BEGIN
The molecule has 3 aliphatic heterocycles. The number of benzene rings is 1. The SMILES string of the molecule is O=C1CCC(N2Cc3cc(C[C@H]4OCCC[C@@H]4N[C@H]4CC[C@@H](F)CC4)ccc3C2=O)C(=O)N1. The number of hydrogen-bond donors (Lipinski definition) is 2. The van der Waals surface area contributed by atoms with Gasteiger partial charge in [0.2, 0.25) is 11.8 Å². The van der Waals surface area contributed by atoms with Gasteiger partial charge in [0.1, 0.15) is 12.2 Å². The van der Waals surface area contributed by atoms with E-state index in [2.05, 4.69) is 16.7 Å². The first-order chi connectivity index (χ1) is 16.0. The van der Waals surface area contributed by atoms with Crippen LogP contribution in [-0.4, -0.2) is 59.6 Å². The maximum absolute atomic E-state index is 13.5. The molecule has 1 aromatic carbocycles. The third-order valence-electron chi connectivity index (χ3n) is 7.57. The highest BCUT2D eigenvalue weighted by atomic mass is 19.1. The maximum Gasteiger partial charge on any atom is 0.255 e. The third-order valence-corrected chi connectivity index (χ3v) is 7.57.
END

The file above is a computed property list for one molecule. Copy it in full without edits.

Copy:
The molecule has 3 aliphatic heterocycles. The number of benzene rings is 1. The SMILES string of the molecule is O=C1CCC(N2Cc3cc(C[C@H]4OCCC[C@@H]4N[C@H]4CC[C@@H](F)CC4)ccc3C2=O)C(=O)N1. The number of hydrogen-bond donors (Lipinski definition) is 2. The van der Waals surface area contributed by atoms with Gasteiger partial charge in [0.2, 0.25) is 11.8 Å². The van der Waals surface area contributed by atoms with Gasteiger partial charge in [0.1, 0.15) is 12.2 Å². The van der Waals surface area contributed by atoms with E-state index in [2.05, 4.69) is 16.7 Å². The first-order chi connectivity index (χ1) is 16.0. The van der Waals surface area contributed by atoms with Crippen LogP contribution in [-0.4, -0.2) is 59.6 Å². The maximum absolute atomic E-state index is 13.5. The molecule has 1 aromatic carbocycles. The third-order valence-electron chi connectivity index (χ3n) is 7.57. The highest BCUT2D eigenvalue weighted by atomic mass is 19.1. The maximum Gasteiger partial charge on any atom is 0.255 e. The third-order valence-corrected chi connectivity index (χ3v) is 7.57.